Pablo Cruz’ speeding pickup truck plowed into bicyclist Paul Merges in the early hours of Nov. 24, 2012, in Albany, with Merges’ head smashing Cruz’ windshield, a prosecutor told an Albany County Court jury Tuesday.
Merges’ leg then got caught in the ladder rack of the truck, with his body hanging over the side for anyone to see, but Cruz, drunk and fleeing a police traffic stop, did not stop to get Merges help, prosecutor Mary Tanner-Richter told the jury.
“The defendant chose to keep driving,” Tanner-Richter told the jury. “He chose to keep driving even though Paul Merges Jr., his leg got entangled into that ladder rack. The defendant chose to keep driving even though Paul’s body was slumped over the passenger side of that truck, facing into that truck.”
Merges’ body was fully visible to Cruz, she told the jury. “The defendant never stopped,” she said.
Cruz, 41, of Schenectady, is standing trial on multiple counts related to the chase and the death of Merges, 45, of Albany. The top count is second-degree murder, under the theory that Cruz’ actions were so depraved they rose to that level.
Cruz also faces manslaughter and criminally negligent homicide counts, among other charges. If convicted of the top count, he faces up to 25 years to life in prison.
Cruz only stopped when his truck gave out, the prosecutor said. The impact with Merges’ bike had severed an oil line, and the truck seized up on Curry Road in Rotterdam, Tanner-Richter explained. Cruz lived at the time on Helderberg Avenue in Schenectady. The chase continued for about 20 minutes after Merges was hit, she said.
Even when the truck finally stopped, Cruz did not get out willingly, the prosecutor said; he had to be shocked with Tasers multiple times to be subdued.
Tanner-Richter also told the jury they will see video of portions of the chase, but not the impact.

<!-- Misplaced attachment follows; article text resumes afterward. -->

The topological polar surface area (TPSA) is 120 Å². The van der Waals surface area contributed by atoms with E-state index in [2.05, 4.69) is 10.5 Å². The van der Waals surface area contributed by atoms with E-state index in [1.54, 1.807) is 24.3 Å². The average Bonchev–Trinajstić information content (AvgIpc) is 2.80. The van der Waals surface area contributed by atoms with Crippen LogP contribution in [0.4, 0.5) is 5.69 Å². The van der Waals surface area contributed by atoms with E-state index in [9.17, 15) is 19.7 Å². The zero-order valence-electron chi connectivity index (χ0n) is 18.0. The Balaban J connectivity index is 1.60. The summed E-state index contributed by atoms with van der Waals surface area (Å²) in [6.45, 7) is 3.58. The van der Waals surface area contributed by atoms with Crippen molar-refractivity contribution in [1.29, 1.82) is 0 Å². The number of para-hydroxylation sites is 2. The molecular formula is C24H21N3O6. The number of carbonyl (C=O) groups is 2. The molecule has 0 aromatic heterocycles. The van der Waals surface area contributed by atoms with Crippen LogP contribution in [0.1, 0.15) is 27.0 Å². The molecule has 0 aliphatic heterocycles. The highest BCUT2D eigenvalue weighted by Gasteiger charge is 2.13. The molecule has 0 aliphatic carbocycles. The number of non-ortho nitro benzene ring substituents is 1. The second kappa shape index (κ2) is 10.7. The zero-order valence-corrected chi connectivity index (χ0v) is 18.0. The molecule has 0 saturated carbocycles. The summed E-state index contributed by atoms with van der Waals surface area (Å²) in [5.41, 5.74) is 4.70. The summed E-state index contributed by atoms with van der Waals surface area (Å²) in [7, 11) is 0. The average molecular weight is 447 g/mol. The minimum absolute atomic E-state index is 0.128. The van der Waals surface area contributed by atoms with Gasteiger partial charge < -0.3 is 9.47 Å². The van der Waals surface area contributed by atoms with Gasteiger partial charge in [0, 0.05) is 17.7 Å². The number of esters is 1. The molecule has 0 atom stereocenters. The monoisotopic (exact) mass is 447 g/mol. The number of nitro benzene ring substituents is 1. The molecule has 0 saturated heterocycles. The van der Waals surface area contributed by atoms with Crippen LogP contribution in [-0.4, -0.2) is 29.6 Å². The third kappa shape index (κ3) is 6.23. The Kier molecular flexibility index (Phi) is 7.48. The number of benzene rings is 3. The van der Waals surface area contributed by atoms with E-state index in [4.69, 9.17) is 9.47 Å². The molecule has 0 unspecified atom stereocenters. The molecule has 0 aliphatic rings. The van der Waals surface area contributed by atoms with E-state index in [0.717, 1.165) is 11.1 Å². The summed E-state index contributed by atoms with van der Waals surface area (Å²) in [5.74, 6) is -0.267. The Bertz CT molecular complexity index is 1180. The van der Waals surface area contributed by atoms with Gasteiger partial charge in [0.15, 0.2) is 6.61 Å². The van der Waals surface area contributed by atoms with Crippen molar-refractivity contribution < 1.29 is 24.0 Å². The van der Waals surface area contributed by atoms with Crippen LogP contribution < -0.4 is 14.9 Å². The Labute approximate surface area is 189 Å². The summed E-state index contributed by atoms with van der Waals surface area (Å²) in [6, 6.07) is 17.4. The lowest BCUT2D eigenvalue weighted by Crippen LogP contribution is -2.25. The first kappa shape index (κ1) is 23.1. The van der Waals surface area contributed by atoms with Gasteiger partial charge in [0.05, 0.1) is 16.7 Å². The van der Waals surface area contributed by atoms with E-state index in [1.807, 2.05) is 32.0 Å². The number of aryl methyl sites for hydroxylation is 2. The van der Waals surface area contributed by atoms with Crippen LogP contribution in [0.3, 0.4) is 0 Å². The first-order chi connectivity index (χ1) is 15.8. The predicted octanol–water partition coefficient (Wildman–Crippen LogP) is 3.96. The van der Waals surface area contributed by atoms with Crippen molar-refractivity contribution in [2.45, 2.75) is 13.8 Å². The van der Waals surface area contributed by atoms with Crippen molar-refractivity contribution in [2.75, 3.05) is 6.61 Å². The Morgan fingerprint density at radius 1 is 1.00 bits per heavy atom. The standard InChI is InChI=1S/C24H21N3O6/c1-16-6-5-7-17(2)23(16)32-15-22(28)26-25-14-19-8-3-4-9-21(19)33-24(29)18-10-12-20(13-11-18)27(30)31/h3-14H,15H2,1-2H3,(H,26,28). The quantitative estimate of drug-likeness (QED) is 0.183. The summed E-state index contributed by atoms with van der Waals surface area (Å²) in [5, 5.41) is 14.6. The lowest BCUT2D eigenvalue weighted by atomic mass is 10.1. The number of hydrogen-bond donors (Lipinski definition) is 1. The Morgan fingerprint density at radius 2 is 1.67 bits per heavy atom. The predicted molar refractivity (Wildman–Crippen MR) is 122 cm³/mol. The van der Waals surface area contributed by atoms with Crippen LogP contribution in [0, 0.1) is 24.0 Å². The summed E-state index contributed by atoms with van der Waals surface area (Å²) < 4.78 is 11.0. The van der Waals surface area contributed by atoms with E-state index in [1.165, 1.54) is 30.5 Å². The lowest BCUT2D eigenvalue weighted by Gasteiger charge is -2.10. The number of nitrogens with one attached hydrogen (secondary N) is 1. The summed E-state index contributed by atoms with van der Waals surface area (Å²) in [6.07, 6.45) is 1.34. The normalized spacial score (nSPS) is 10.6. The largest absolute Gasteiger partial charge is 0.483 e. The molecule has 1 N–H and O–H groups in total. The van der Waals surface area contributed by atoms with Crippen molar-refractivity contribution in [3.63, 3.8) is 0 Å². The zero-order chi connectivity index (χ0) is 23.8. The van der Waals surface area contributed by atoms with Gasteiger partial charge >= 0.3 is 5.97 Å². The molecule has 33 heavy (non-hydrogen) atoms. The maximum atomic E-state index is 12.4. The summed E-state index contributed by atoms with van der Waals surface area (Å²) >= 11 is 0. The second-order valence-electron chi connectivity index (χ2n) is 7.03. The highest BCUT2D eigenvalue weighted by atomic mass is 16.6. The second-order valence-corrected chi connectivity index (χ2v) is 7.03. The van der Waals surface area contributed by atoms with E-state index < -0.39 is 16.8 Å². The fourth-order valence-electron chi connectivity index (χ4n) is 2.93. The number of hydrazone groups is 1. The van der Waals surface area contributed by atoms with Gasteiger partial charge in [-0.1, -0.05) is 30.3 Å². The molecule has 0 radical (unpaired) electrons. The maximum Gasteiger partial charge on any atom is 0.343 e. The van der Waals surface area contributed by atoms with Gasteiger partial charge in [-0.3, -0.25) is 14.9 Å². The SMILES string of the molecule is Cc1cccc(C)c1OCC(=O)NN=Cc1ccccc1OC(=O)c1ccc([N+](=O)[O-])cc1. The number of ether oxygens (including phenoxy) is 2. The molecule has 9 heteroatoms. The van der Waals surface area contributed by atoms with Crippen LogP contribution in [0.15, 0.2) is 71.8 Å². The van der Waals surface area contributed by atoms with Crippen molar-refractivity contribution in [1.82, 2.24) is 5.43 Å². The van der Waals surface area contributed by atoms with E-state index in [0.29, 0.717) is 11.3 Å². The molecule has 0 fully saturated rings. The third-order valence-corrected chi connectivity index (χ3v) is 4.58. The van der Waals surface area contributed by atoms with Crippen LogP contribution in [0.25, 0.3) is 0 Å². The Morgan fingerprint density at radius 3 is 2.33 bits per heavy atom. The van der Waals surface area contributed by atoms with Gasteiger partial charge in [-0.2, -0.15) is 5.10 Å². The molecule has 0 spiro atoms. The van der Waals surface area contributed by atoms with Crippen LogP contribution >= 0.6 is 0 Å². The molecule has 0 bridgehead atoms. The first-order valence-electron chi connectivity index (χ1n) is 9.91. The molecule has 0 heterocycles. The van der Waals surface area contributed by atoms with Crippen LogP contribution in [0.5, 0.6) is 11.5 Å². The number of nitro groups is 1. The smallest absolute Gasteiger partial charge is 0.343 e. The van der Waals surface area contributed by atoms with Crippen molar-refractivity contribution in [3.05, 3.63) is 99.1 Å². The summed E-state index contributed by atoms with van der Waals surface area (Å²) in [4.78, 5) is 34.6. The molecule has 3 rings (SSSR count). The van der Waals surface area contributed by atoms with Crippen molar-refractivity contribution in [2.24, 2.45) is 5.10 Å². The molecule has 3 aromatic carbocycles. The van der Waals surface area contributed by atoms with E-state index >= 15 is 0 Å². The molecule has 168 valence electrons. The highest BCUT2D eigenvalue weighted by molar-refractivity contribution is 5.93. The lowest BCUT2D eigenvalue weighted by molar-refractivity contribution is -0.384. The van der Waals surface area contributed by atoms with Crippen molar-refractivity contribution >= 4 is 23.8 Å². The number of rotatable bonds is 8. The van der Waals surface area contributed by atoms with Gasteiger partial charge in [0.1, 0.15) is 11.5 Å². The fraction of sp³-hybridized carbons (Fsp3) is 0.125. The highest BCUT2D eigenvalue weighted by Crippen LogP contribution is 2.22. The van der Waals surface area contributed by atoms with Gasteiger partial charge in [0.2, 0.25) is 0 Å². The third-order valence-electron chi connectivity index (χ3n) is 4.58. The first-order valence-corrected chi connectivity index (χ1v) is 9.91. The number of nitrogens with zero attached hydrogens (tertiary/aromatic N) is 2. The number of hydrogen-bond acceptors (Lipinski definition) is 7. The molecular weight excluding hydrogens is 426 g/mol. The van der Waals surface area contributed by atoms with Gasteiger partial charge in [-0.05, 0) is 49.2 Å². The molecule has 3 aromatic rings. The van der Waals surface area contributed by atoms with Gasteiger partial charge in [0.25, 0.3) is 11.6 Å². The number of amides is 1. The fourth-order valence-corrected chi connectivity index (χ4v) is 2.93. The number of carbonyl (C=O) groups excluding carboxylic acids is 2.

Cruz’ attorney, Michael Feit, gave a different account. He called the accident a tragedy, but not avoidable. It most certainly was not murder, he said.
Feit outlined how much time Cruz had to react to Merges on his bicycle. Noting Cruz’ estimated speed of 51 mph, Feit said Cruz couldn’t see Merges until he was an estimated 25 feet away.
But Feit did not mention that Cruz was speeding in a residential area at 1 a.m. when the accident occurred, as prosecutors claim. Feit also did not address the prosecution’s contention that Cruz was drunk.
He told the jury to focus on what happened before and after the impact. Cruz did not hit anyone else or anything else.
Cruz fled the initial traffic stop, Feit said, because the cruiser was unmarked. He later did not get out of the truck because guns were drawn on him.
While the prosecutor said Merges was riding in the bike lane on Manning Boulevard, Feit questioned that. He told the jury Merges’ autopsy showed he was riding his bike drunk. Merges’ blood-alcohol content was more than twice the limit to drive a car, he claimed.
“I think, if you look carefully at the evidence in this case, you will find that the people fail to meet their burden of proof,” Feit told the jury, “and you will find that verdicts of not guilty are just.”
Tanner-Richter argued Cruz was driving with depraved indifference to human life long before he encountered Merges. He was driving 90 mph in a 40 mph zone on Central Avenue, then at least 51 in a 30 mph zone at the time of impact.
Cruz went through traffic lights and stop signs and crossed a double yellow line on Manning Boulevard, where he struck Merges, police said.
“Ladies and gentlemen,” Terry-Richter told the jury, “Paul Merges never had a chance.”
The prosecutor said blood tests performed on Cruz one hour later showed his blood alcohol level at 0.1 percent, more than the legal limit to drive of .08.
Cruz had only recently been released from prison on a drug-related conviction when the chase occurred.